My race was basically what I refer to as a "character building" experience. Many people in my situation may not have even entered let alone started the race. I knew it was going to be tough with cold slow snow and a severe lack of training. Also, an injury had kept me from skiing for two weeks from the end of Jan until early Feb. This season I had only been out skiing three times. (Authors note: make sure you ski more than 3 times before the big race!) My first big challenge was being put in the A-wave which was totally unexpected. I am actually more comfortable in the B-wave and based on my time this year, the C-wave would have been more appropriate. The good part of the start was there seemed to be much less congestion than usual since I was basically at the very back of the group. The bad part was the increasingly gusty winds making the -11°C feel like -20°C. Even with the wind chill it was still one of the warmest years for the event since I started doing it. On th e trail I could feel the slowness of the snow but my wax issues (and probably fitness as well) were not evident until reaching the parkway. I opted for a layer of start graphite followed by 2 layers of Swix CH4.
At this point I felt as though I could not keep up with those around me and B-wave folks were catching up easily. After the first lap through the stadium I knew it would be a tough go for the rest of the course. I was passed quite a bit so I figured I would take my time and not push it up Pink Lake hill. I wanted to stop at as many aid stations as possible to avoid bonking later on. It really helped to have people cheering and ringing bells at various places, especially the Penguin turnaround. It was good motivation to keep going and think positive thoughts. Heading back along Gatineau parkway the sun was rising higher in the sky, yet there did not seem to be much warmth in the air at all. The gusty wind would sometimes almost stop me in my tracks and the deep snow just seemed to swallow my skis sometimes. I found that skiing off to the side of the parkway (on or near the classic tracks) was easier. I made the turn up Champlain Parkway and almost wished I could just head back to the start. Coming up the hill towards Black Lake I saw the fast people returning. The fun part was trail number 7 around Mackenzie King Estate to break up the monotony of parkway skiing. A volunteer at the aid station told us that we were only 50 minutes behind the leaders! Skiing up around Etienne Brule and Champlain makes you realize how little snow we've had this winter. Finally, coming back down the parkway I felt alone and really had no gauge of how well I was doing. I only saw a few skiers in the opposite direction and hardly anyone around me. It was definitely colder and windier now, especially on the descents. The last aid station was Notch and I refueled big-time. The rest of the race went okay, until I bonked...yep...at about km 47 or 48. Luckily I had a clif bar and some nice Eload (this stuff really is awesome!) to get me back on track. At this point, around Hickory I saw a few skiers fly by me. I thought, oh they must be doing a cool down lap or something. Then there were more and more, until a whole crowd showed up. This was actually the start of the 10 km race. The last thing I needed was to get caught up in a sprint for the last few kms. One guy noticed my bib and yelled to me, "Do want to just go ahead of us?" I told him that the pace was a little quick for my liking. I think the group motivated me to pick it up and I finished fairly strong.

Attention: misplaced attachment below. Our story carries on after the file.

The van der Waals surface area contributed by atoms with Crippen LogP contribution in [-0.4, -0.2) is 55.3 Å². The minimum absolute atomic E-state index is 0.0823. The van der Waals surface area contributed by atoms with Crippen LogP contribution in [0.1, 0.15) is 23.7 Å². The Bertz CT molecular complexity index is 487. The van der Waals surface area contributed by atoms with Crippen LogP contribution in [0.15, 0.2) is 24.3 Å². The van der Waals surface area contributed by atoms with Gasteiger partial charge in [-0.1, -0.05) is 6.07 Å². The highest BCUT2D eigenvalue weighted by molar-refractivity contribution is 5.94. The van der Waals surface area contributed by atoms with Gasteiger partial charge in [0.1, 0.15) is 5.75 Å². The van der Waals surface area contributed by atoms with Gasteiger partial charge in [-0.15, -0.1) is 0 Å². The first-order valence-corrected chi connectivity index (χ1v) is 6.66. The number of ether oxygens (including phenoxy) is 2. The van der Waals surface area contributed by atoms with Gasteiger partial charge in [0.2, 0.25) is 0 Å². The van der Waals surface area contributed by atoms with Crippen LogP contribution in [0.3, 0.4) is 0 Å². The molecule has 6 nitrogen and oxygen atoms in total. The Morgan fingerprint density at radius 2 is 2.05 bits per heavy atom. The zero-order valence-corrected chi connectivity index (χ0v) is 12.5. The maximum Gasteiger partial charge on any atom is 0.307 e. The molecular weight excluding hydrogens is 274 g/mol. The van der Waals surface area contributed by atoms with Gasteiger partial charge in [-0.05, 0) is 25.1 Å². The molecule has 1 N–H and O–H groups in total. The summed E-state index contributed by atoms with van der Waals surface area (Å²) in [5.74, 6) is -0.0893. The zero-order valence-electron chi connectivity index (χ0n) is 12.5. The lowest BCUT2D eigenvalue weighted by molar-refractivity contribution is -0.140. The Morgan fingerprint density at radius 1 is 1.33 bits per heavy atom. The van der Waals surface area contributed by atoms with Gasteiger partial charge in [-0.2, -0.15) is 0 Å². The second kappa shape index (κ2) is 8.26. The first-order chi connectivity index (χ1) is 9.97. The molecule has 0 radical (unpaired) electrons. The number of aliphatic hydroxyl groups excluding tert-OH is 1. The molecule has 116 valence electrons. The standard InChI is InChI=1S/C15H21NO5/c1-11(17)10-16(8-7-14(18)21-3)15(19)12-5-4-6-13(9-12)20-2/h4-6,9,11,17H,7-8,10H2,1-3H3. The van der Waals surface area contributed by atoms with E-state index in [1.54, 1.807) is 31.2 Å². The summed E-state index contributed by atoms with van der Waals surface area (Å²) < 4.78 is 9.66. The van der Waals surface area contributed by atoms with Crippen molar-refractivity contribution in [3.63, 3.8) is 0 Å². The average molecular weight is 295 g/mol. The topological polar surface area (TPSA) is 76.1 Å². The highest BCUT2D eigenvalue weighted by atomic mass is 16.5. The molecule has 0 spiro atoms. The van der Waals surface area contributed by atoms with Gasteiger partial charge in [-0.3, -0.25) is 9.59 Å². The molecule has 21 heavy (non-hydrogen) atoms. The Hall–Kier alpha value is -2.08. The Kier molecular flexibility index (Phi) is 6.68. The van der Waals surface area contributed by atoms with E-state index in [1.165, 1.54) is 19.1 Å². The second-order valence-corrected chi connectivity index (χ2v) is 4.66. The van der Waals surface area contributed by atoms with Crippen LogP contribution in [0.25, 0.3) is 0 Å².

So what did I learn from the experience? First, it is important to do a lot of training, especially ski specific training (and easy long distance workouts), for a race like this. Second, make sure you use the fastest wax possible. In my case, it felt like my skis were faster much later in the race maybe because the Swix green had worn off and I was down to the graphite. I did not use any fluro waxes at all which may have been a big mistake. Maybe someone at XCOttawa has some thoughts on the use of fluoros in those conditions? Third, some days are good, some not so good. So if things aren't going well just suck it up and pull through so you can finish the race. I knew this would be much slower than last year but I was happy to be out there. I'm doing something that 99.9% of others don't ever do. As for the course, I actually preferred last year's with the super-fun trails #1, 3, and 15. Also, it would be good to have some gels at the aid stations. This was a tough year but I'm already looking forward to the 30th edition!
Read Other 2007 Keskinada Reports..
- E Load / E Mend Marathon Series Race Report: 2007 Keskinada by Team XCOttawa
- Keski Report #1 - Keski This! by Parham Momtahan
- Keski Report #2 - A Year of Firsts. by Randy Storey
- Keski Report #3 by Zoe Panchen
- Keski Report #4 by Matthew Ellis
- Keski Report #5 - How do you evaluate a good race? by Steven Paradine
- Keski Report #6 - My Keski Hero! by Ron Lorenson
- Keski Report #7 - Character Building by Matthew Ladd
- Keski Report #8 - There are a lot of hills in the Gats! by Isabelle Saint-Laurent
- Keski Report #9 - Unique Event. by Mike Caldwell
- Keski Report #10 - Last Cow out of the Chute by Jo-Ann Holden
- Keski Report #11 - Birthday Race to 2nd Place. by Erik Carleton
- Keski Report #12 - Dealing with Illness. by Jean Roussel